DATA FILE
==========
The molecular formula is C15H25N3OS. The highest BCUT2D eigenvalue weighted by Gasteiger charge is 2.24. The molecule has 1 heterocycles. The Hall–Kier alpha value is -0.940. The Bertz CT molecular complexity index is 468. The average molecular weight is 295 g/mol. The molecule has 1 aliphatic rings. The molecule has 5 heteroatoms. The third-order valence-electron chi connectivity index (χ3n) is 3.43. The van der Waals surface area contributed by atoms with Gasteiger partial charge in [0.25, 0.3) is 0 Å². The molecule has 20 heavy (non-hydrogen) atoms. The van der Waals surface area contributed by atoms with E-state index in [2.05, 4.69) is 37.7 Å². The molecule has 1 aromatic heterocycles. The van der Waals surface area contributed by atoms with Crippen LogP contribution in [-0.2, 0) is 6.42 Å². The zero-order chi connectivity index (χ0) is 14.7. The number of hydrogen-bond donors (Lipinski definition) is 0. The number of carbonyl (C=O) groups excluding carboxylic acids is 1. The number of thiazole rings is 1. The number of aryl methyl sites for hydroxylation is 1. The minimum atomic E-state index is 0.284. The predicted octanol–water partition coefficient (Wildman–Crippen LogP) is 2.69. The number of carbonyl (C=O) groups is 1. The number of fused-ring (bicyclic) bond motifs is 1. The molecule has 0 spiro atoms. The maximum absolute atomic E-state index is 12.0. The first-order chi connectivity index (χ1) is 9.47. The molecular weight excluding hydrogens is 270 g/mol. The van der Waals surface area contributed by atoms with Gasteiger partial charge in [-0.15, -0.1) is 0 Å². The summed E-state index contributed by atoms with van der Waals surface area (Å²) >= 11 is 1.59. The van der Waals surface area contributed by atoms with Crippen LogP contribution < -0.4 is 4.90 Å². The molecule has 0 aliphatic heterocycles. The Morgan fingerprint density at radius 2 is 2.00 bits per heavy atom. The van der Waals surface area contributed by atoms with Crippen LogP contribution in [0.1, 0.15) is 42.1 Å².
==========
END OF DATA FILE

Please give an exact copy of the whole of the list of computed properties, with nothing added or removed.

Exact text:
The molecular formula is C15H25N3OS. The highest BCUT2D eigenvalue weighted by Gasteiger charge is 2.24. The molecule has 1 heterocycles. The Hall–Kier alpha value is -0.940. The Bertz CT molecular complexity index is 468. The average molecular weight is 295 g/mol. The molecule has 1 aliphatic rings. The molecule has 5 heteroatoms. The third-order valence-electron chi connectivity index (χ3n) is 3.43. The van der Waals surface area contributed by atoms with Gasteiger partial charge in [0.25, 0.3) is 0 Å². The molecule has 20 heavy (non-hydrogen) atoms. The van der Waals surface area contributed by atoms with E-state index in [2.05, 4.69) is 37.7 Å². The molecule has 1 aromatic heterocycles. The van der Waals surface area contributed by atoms with Crippen LogP contribution in [-0.2, 0) is 6.42 Å². The zero-order chi connectivity index (χ0) is 14.7. The number of hydrogen-bond donors (Lipinski definition) is 0. The number of carbonyl (C=O) groups excluding carboxylic acids is 1. The number of thiazole rings is 1. The number of aryl methyl sites for hydroxylation is 1. The minimum atomic E-state index is 0.284. The predicted octanol–water partition coefficient (Wildman–Crippen LogP) is 2.69. The number of carbonyl (C=O) groups is 1. The number of fused-ring (bicyclic) bond motifs is 1. The molecule has 0 spiro atoms. The maximum absolute atomic E-state index is 12.0. The first-order chi connectivity index (χ1) is 9.47. The molecular weight excluding hydrogens is 270 g/mol. The van der Waals surface area contributed by atoms with Gasteiger partial charge in [-0.15, -0.1) is 0 Å². The summed E-state index contributed by atoms with van der Waals surface area (Å²) >= 11 is 1.59. The van der Waals surface area contributed by atoms with Crippen LogP contribution < -0.4 is 4.90 Å². The molecule has 0 aliphatic heterocycles. The Morgan fingerprint density at radius 2 is 2.00 bits per heavy atom. The van der Waals surface area contributed by atoms with Crippen LogP contribution in [0.1, 0.15) is 42.1 Å².